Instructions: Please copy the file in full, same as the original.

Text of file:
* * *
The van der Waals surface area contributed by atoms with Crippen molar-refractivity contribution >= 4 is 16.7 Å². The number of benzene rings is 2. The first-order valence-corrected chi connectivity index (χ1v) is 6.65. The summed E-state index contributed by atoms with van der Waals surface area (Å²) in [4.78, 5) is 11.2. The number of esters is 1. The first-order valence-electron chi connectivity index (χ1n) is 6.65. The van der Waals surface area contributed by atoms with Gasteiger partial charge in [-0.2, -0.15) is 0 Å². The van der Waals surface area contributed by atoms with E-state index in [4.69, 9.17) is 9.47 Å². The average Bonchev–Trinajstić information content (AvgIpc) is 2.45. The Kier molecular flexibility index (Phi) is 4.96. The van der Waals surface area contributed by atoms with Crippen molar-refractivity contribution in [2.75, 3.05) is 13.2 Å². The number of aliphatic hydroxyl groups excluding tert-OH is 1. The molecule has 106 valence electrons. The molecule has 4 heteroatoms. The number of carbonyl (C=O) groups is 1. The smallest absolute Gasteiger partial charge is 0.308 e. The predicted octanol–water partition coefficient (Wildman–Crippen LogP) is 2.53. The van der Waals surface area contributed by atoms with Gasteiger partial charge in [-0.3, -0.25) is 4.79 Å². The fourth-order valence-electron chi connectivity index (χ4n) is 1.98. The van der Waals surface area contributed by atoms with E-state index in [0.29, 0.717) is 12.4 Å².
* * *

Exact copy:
The van der Waals surface area contributed by atoms with Crippen molar-refractivity contribution >= 4 is 16.7 Å². The number of benzene rings is 2. The first-order valence-corrected chi connectivity index (χ1v) is 6.65. The summed E-state index contributed by atoms with van der Waals surface area (Å²) in [4.78, 5) is 11.2. The number of esters is 1. The first-order valence-electron chi connectivity index (χ1n) is 6.65. The van der Waals surface area contributed by atoms with Gasteiger partial charge in [-0.2, -0.15) is 0 Å². The van der Waals surface area contributed by atoms with E-state index in [4.69, 9.17) is 9.47 Å². The average Bonchev–Trinajstić information content (AvgIpc) is 2.45. The Kier molecular flexibility index (Phi) is 4.96. The van der Waals surface area contributed by atoms with Crippen molar-refractivity contribution in [2.75, 3.05) is 13.2 Å². The number of aliphatic hydroxyl groups excluding tert-OH is 1. The molecule has 106 valence electrons. The molecule has 4 heteroatoms. The number of carbonyl (C=O) groups is 1. The smallest absolute Gasteiger partial charge is 0.308 e. The predicted octanol–water partition coefficient (Wildman–Crippen LogP) is 2.53. The van der Waals surface area contributed by atoms with Gasteiger partial charge in [-0.3, -0.25) is 4.79 Å². The fourth-order valence-electron chi connectivity index (χ4n) is 1.98. The van der Waals surface area contributed by atoms with E-state index in [0.29, 0.717) is 12.4 Å².